Kingston University

Kingston University was of course one of the most highly anticipated catwalk shows of London Graduate Fashion Week. Just last week, Kingston University was named one of the top institutions in the UK for Fashion and Design Education in the latest Guardian University Guide.

As London Graduate Fashion Week celebrates its twenty-fifth year this season, the fashion design students of Kingston University didn’t fail to impress.

Leila Cattell’s collection exhibited an impressive use of fabric, textures, and print. Various animal skins and prints, alongside faux fur, strutted down the catwalk at Shoreditch. Most looks consisted of a garment that took centre stage on top, consisting of loud animal skins, prints, or furs, and a less dramatic garment on the bottom. Fit-and-flare trousers with detailing around the ankles caught my attention on more than one occasion, as did the provocative hints of red and gold that subtly appeared somewhere amongst each look.

Lily Ward-Collins created a collection of luxury, and of sex. Luxurious satin-like fabrics, combined with muted grey workwear-like fabrics and accessories, represent empowerment, independence, and womanhood. Undergarments are worn as over-garments, or the garments are worn accordingly to reveal the lingerie that is worn underneath. The luxurious garments of the collection are lined with red lustrous fabric which can only be seen as the model moves, which is complemented by sultry red peep-toe heels with red fluffy detailing.

For me, Bethan Jones and Bianca Von Stempel were the two unforgettable designers from London Graduate Fashion Week as a whole.

Bethan Jones is a knitwear student who has just graduated from Kingston University, and I was lucky enough to have the opportunity to have a little chat with her! Beth revealed the inspirations and influences behind her designs, stating that the collection was very personal to her. It was all about showing the strength of women, and taking at look at how we construct ourselves, or how we feel we should construct ourselves based on what society injects into our minds. Beth explored the idea of self-preservation, and the ways in which people put up a barrier to try and protect themselves from harm – whether that harm be physical or emotional.

To put her ideas into practice Beth reinforced all of her knitwear pieces by using a variety of techniques – all in an effort to reinforce the exterior, like we do with ourselves. Beth saw her graduate collection as an opportunity to create something that was solely her. “A collection of everything that I’ve always liked, and ideas that have kept crossing my mind over the past few years.” Beth thoroughly enjoyed her time at Kingston University and feels she has Kingston to thank for all of the amazing opportunities that she has been given during her time there. She is at an exciting stage of her life, and with nothing yet set up to go to now that she has graduated, she hopes to find a job doing what she loves – whether that means staying in London or moving abroad. Beth is open to all opportunities and is excited about what the future holds. And so she should be!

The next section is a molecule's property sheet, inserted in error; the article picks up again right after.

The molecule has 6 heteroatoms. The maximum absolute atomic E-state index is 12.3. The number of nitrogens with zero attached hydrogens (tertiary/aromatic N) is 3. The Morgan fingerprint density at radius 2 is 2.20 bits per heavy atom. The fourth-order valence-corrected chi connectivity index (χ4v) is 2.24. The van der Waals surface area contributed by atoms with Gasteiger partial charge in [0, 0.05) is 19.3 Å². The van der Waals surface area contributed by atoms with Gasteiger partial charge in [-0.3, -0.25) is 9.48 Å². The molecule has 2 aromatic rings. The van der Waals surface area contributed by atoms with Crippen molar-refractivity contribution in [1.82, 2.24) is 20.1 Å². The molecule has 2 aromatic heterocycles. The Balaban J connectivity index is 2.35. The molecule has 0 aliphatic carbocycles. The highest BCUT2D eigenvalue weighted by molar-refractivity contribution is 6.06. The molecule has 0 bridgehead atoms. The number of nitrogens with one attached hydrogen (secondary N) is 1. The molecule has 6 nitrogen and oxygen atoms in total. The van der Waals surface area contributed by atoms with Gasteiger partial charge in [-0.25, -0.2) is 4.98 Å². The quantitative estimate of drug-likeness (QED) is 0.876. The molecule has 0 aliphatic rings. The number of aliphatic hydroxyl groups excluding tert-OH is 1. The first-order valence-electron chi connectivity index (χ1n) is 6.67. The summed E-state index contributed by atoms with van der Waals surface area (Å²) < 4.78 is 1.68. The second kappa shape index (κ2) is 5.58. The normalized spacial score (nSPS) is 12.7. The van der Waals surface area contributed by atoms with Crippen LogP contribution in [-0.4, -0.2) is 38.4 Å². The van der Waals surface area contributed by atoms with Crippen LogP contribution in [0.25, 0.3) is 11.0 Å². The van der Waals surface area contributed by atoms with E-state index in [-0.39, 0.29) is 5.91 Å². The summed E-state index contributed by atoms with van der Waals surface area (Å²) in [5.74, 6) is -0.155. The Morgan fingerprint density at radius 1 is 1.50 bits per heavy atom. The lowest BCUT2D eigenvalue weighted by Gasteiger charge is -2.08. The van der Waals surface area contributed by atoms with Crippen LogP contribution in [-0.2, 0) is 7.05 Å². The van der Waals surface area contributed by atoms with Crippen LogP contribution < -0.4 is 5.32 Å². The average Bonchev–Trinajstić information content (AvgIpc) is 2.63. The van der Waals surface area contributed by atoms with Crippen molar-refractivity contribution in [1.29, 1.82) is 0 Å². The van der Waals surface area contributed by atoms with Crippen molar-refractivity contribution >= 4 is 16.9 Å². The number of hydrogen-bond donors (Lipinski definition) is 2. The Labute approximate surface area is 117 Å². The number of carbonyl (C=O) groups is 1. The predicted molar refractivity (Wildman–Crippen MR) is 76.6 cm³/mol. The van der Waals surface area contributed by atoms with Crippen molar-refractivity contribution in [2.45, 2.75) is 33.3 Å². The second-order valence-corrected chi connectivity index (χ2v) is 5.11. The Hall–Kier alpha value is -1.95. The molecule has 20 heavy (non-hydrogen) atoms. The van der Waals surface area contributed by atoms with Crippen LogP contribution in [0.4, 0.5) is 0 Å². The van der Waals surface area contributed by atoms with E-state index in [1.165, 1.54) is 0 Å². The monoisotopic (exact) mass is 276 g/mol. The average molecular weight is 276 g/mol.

I was also given the chance to talk with Bianca Von Stempel, and it was a fascinating talk at that! Bianca’s graduate collection was effortlessly angelic, and so fairy-tale-like. However, Bianca didn’t intend for it to be that way at all… The collection is all about Bianca’s visual impairment. The fabric in each look is about drapery, and the method of sewing the fabrics together doesn’t involve any pattern cutting or sewing with a machine. Instead, everything is embroidered together using manipulation embroidery which is inspired by her sight, and is a massively personal approach to her work. The collection quite literally mimics Bianca’s eye movement.

The designs reveal Bianca’s disability, and she hopes that they raise awareness of disability as a whole, and not just visual impairment. “I’ve gotten what I put into it. Uniqueness provides you with a huge positive because it gives you such diversity. I have found my own pathway through this project by just thinking ‘yes, I have a disability, but I am going to use it to my advantage’.” Bianca hopes to study an MA in Womenswear Fashion Design next year, having already applied at Central Saint Martins, among other universities.

“If I hadn’t been to Kingston, I just wouldn’t be where I am now. It’s been an incredible three years. I can’t think of any other life without it.”

Jungle would like to congratulate all of the fashion students graduating from Kingston University this year, and we wish you all the very best for the future!


Words by Kristie Smith

Photography by Justyna Radon

Catwalk images courtesy of Kingston University